Intel execs outline Y2K chip futures

No Willamette until second half of next year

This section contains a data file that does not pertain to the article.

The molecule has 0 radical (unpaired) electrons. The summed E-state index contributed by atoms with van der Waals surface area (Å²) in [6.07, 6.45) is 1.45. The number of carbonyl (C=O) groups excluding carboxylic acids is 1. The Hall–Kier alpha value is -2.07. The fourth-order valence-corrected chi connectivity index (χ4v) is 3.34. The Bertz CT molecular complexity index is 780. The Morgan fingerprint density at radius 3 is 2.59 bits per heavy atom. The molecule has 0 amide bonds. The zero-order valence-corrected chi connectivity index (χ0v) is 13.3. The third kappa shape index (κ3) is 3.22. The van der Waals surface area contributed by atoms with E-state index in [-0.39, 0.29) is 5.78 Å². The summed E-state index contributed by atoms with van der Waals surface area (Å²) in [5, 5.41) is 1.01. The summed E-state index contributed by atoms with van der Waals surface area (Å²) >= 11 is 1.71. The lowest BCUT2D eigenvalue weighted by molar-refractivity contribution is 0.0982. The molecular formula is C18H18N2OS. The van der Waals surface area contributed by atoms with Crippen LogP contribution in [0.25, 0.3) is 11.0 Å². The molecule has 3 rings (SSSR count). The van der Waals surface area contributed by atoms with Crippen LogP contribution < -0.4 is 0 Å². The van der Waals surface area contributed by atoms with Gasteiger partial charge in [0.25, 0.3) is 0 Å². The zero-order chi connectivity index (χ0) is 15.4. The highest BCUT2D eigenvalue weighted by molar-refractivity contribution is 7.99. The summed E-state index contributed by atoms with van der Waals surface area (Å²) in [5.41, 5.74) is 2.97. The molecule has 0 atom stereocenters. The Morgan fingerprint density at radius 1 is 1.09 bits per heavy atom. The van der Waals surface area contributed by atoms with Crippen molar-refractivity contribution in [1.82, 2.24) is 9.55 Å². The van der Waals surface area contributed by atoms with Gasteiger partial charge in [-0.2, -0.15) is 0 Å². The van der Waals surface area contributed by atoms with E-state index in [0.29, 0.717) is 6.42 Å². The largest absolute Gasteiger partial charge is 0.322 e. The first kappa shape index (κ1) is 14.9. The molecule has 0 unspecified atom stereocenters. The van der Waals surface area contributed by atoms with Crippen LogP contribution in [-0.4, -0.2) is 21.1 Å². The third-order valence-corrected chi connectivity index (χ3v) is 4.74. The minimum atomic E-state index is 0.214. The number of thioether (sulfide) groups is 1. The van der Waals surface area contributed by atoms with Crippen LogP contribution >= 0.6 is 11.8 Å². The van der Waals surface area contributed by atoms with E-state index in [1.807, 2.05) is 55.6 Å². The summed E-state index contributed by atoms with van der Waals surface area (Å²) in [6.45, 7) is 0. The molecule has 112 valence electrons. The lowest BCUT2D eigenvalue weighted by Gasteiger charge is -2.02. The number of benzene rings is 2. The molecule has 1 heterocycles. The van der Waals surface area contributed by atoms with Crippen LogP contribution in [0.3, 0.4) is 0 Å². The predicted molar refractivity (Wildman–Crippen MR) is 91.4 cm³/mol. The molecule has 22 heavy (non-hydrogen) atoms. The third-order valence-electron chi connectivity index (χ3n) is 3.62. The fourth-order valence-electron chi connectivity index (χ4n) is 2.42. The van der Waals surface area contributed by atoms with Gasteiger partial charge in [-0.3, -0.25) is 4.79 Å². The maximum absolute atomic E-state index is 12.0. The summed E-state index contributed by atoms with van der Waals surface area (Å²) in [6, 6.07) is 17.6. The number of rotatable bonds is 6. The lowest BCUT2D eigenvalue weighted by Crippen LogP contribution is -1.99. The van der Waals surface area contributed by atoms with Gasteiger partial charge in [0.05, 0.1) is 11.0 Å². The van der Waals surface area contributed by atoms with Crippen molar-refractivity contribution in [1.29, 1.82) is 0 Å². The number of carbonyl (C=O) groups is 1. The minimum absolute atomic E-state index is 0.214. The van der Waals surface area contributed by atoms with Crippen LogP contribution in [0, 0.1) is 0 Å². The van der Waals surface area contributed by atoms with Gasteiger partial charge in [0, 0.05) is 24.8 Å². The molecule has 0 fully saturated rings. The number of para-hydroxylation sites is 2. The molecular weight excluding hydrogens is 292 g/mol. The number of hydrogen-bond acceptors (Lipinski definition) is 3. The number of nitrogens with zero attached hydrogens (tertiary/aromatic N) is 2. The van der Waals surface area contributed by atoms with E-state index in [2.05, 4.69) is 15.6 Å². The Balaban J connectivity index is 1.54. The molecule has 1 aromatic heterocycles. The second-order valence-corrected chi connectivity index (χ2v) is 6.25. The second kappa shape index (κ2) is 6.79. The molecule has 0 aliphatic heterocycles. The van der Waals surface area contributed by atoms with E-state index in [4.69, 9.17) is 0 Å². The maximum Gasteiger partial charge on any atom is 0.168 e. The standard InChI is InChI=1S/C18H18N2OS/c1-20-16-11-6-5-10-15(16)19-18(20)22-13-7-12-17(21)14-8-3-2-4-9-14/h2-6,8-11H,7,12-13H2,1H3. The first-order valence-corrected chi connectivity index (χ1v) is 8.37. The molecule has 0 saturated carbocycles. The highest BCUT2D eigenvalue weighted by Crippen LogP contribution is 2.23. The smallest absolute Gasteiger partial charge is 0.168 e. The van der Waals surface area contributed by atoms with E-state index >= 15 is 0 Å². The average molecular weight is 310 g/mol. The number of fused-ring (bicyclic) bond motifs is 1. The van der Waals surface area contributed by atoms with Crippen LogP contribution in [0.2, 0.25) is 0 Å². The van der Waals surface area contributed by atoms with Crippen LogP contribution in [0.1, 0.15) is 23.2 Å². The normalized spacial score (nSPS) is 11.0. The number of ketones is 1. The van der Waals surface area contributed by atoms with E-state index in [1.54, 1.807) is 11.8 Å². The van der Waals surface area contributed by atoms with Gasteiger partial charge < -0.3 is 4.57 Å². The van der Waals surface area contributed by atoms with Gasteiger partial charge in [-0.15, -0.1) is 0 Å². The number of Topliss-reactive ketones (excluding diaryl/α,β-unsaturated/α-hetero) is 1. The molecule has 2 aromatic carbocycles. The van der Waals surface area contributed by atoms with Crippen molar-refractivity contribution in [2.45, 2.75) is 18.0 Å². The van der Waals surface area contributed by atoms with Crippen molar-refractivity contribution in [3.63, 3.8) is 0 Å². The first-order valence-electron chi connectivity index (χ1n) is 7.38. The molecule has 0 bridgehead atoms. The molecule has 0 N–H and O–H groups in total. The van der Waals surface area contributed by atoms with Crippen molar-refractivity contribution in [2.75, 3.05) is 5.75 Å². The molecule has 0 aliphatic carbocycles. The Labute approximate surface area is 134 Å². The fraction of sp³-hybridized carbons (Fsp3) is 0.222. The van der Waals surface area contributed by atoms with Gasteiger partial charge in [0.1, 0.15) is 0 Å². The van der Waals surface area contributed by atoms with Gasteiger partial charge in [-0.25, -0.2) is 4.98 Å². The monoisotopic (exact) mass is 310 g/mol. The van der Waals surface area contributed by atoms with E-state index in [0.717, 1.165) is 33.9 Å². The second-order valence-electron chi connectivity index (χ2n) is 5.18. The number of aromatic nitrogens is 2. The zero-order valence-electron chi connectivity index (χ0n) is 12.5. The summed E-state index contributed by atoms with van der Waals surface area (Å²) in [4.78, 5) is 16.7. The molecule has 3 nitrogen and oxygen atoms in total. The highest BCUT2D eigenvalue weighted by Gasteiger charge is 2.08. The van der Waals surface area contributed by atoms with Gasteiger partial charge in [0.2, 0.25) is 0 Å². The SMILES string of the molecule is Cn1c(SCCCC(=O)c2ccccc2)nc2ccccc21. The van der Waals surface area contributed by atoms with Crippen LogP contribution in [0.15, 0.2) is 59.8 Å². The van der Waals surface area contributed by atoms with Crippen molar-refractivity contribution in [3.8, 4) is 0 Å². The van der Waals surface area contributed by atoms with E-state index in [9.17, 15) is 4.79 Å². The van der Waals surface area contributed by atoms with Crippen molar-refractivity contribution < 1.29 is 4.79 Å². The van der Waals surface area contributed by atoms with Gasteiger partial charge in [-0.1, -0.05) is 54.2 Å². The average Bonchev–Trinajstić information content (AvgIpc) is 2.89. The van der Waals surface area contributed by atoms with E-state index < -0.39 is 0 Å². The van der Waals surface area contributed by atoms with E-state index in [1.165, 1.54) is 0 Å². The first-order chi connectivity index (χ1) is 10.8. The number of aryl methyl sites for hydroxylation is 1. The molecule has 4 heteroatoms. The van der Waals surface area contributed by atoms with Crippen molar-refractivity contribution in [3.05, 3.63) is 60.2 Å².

We weren't there because it was midnight UK time and we were practising our Halloween tactics, but thanks to the power of the Wibbly Wobbly Web we were able to catch up with what the Intel luminaries (can employees of a Satan be luminaries?, ed) had to say at an executive briefing yesterday. We did this courtesy of Intel's Web site, where there's a Webcast. Unless you've got a high powered machine and a fast link, you'll be very frustrated by this process. The most interesting slide Intel showed, as it happened, was the last in Craig Barrett's presentation, which presented some details of Intel's future roadmap and scotched the Willamette processor by the end of 1999 canard. The slide showed Intel producing a Willamette at a greater speed than 1GHz in the second half of next year; along with that, there will be Pentium IIIs at speeds greater than 800MHz. Timna, Intel's system on a chip processor, will be positioned as a "value desktop" chip in the same time period, along with 600MHz Celerons. In the first half of 2000, the Celeron 500MHz will move into the value desktop space (isn't it already there?), while the mainstream desktop space will be a 800MHz Pentium III, presumably in its Coppermine recension. A similar Xeon at 800MHz will sit in the server space. The Itanic, formerly known as Merced, is positioned as being in the high end server space in the second half of next year. Intel said the Itanic is already running Oracle 8, Apache IIs and other applications. Sean Maloney, a senior VP at Intel, said the Taiwanese earthquake had little effect on the company, aside from graphics chip. But even here, current stock would be enough to soak up any problems. There was an "adequate" supply of motherboards, although supply is tight. This is the problem with the BX/ZX chipset which Intel has had since June. Concerns about the so-called millennium bug had not affected Intel shipments. Paul Otellini's slides were fairly interesting. Intel confirmed that there will be IA-32 Xeons with up to 2Mb of on-die cache, as already revealed here. The company said little about the Caminogate i820 fiasco, other than to point out it was still part of its plans. But it did say that by Q4 of next year the .18 micron process it is currently producing will enable a 20 per cent reduction in the price of Celerons and a 50 per cent reduction in the price of desktop processors. It showed a slide confirming that its flip chip S370 packaging would kill SECC2 (Slot 1), by the end of next year, and that the .18 micron process would supersede the current .25 micron process in the same period of time. Nearly 100 per cent of Intel processors will be .18 micron by the end of next year. It claimed it was regaining market share in the US retail market. Earlier this year, rival AMD took a chunk out of this sector. ®


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